Staring real hard at the embroidery on the shirt of the blond guy sitting in the end seat of the crowded PATH car stopped in the middle of the meadowlands for no apparent reason, it seemed to read C Drive Technologies. We Make It Happen and on the sleeve it read HP Internet Stew, or something.
It was 625 and we had been on this car about a half hour. We were stopped about 10 minutes or so, so far. And we weren't moving.
Looking out the window, it didn't look like we were going anywhere. We had about a half dozen tracks on each side of the rails where we waited. It would take TV's McGyver to get us out of this one.
Gram has golf clubs embroidered on her horizontally striped blouse. The three and five clubs have numbers on them. Pop has flowers on his shirt like he was from Florida or Hawaii Five-Oh.
They both wore K-Mart blue jeans. And when they spoke to each other it was with a Southern accent.
Gram looked like Central Casting sent down an actress to play a sweet grandma who would treat the kids to milk and fresh baked cookies. Even though she looked like she was tiring, her old blue eyes sparkled as she stood next to Pop.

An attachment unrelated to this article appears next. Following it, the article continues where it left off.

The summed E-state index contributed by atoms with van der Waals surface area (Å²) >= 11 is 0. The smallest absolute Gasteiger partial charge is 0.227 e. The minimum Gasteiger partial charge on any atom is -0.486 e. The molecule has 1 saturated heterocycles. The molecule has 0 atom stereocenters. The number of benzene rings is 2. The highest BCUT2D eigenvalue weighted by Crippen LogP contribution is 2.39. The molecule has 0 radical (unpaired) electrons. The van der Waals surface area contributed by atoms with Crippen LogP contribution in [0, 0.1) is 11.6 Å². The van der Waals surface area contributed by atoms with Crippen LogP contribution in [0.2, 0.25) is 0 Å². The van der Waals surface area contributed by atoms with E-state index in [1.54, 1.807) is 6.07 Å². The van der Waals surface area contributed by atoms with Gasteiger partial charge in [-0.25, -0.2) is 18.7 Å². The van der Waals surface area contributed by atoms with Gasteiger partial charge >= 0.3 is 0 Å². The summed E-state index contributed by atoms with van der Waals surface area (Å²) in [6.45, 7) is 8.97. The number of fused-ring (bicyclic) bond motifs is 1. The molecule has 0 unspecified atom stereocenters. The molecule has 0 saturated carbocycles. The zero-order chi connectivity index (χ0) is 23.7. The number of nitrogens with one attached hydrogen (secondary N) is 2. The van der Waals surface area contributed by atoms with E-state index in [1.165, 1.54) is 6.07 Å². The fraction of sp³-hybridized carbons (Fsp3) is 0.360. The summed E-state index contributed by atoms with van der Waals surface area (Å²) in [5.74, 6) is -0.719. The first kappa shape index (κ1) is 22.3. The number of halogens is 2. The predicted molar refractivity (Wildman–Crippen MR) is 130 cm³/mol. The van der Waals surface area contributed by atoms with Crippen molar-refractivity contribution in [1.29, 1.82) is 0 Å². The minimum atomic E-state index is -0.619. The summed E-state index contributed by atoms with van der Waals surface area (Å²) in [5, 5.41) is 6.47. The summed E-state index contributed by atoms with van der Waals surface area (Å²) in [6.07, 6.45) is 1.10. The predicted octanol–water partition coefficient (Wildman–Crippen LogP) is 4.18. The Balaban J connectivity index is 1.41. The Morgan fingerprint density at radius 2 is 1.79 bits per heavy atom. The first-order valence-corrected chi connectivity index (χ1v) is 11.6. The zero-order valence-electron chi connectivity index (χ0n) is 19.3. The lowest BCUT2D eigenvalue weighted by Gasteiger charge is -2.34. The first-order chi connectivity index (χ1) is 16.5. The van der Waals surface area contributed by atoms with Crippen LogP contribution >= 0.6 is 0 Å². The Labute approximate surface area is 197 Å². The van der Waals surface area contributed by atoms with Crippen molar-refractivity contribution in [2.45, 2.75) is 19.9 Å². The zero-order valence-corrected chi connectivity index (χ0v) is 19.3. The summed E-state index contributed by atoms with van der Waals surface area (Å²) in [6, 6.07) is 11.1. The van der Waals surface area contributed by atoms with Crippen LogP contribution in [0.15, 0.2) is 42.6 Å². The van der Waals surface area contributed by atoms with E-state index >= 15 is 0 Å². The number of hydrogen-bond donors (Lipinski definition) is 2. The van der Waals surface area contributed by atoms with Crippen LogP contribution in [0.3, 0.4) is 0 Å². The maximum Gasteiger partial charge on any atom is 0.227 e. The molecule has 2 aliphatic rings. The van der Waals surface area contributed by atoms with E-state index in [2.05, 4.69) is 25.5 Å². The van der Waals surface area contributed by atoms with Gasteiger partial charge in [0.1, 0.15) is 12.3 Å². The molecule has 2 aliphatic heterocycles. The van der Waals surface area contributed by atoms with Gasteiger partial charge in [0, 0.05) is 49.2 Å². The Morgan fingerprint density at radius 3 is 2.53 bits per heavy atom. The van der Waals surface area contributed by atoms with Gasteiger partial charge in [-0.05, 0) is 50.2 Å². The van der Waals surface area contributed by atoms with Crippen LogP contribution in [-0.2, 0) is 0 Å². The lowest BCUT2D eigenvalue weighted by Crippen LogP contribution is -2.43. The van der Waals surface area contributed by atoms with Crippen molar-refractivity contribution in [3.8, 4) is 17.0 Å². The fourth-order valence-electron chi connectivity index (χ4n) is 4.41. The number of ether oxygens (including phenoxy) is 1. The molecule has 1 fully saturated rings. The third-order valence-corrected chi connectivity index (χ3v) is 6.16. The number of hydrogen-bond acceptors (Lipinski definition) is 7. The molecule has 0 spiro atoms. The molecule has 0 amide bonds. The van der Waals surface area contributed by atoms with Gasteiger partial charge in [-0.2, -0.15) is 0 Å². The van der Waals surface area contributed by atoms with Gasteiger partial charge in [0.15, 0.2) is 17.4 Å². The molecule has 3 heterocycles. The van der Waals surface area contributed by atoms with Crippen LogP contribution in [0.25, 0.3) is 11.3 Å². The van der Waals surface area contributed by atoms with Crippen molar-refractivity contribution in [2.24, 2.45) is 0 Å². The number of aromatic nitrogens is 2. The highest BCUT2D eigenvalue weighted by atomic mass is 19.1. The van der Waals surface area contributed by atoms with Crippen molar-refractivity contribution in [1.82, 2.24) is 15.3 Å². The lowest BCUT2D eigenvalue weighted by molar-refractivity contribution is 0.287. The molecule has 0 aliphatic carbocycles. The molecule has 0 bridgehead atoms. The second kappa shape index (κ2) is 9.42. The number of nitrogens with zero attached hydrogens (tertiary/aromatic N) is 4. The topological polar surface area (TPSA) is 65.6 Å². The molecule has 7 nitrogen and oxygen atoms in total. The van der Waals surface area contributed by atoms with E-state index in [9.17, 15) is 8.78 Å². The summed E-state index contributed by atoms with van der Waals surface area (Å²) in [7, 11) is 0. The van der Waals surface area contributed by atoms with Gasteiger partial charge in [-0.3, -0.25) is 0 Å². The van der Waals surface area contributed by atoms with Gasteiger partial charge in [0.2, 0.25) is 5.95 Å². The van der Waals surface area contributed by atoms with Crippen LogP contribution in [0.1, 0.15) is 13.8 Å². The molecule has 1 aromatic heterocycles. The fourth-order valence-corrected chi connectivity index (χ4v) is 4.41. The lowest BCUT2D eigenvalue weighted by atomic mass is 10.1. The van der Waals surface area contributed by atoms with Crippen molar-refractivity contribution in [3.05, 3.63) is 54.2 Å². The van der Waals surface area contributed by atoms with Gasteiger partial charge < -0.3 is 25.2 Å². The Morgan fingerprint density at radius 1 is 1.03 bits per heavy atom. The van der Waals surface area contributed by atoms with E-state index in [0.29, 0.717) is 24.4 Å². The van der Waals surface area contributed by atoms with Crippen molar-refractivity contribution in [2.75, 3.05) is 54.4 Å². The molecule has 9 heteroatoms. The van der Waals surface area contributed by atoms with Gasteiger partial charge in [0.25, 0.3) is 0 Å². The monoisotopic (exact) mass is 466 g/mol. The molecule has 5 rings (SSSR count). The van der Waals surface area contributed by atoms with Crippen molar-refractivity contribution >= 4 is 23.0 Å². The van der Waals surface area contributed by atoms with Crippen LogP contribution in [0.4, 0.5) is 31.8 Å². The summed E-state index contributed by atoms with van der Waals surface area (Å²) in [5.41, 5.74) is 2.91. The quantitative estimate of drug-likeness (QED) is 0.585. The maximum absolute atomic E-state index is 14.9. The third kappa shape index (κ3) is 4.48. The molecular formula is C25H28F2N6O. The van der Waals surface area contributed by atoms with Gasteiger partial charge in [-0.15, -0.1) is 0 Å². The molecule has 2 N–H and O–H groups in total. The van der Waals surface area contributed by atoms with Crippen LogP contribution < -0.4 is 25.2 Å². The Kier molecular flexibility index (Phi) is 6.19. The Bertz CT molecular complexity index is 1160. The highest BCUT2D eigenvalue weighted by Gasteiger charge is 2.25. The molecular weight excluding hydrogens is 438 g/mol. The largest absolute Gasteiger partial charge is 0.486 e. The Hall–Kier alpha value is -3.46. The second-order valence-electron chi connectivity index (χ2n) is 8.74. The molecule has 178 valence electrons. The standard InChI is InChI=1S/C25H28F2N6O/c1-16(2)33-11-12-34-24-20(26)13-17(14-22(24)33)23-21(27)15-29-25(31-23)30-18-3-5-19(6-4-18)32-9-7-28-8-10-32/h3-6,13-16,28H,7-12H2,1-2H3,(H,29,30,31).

Pop leaned against the advertisement between the last seat and the door. He held onto the rail and Gram. With a rugged tan and his yellow-grey hair slicked back, he looked like Nick Nolte at 80.
The rail cars lurched forward like a hiccup on New Year's Day.
We strained to hear anything from the conductor a dozen cars away and then the car stopped again.
The train moved and we soon saw the Harrison Station on the wrong side from usual. We were on the outbound track heading in. The blond guy unfurled his body from his nap and clambered out the door.
We parted a path like the Red Sea and Gram and Pop sat. They breathed a sigh.
So did some of the folks around me.
We disembarked onto Platform C instead of Platform H as usual. No one knew where the stairs were and we followed the leader like the dazed lost sheep that we were.
People are not like homing pigeons. You put them in some place strange, change their routine and they get messed up, lost.
They follow the unofficial leader of the flock who may know the way to the ground or the main concourse lobby.
You end up, then, following the crowd and breaking off when your turn comes along just like a homer with a strange flock on race day - each bird in the flock on his own way home.
No thanks to the PATH folks we figured our way down and out from high Platform C.
Aha! I saw the bookstore and realized this was not too far from the subway stairs and another leg home.
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Copyright © 2005 by Anthony Buccino, all rights reserved. Content may not be used for commercial purposes without written permission. Updated May 2008
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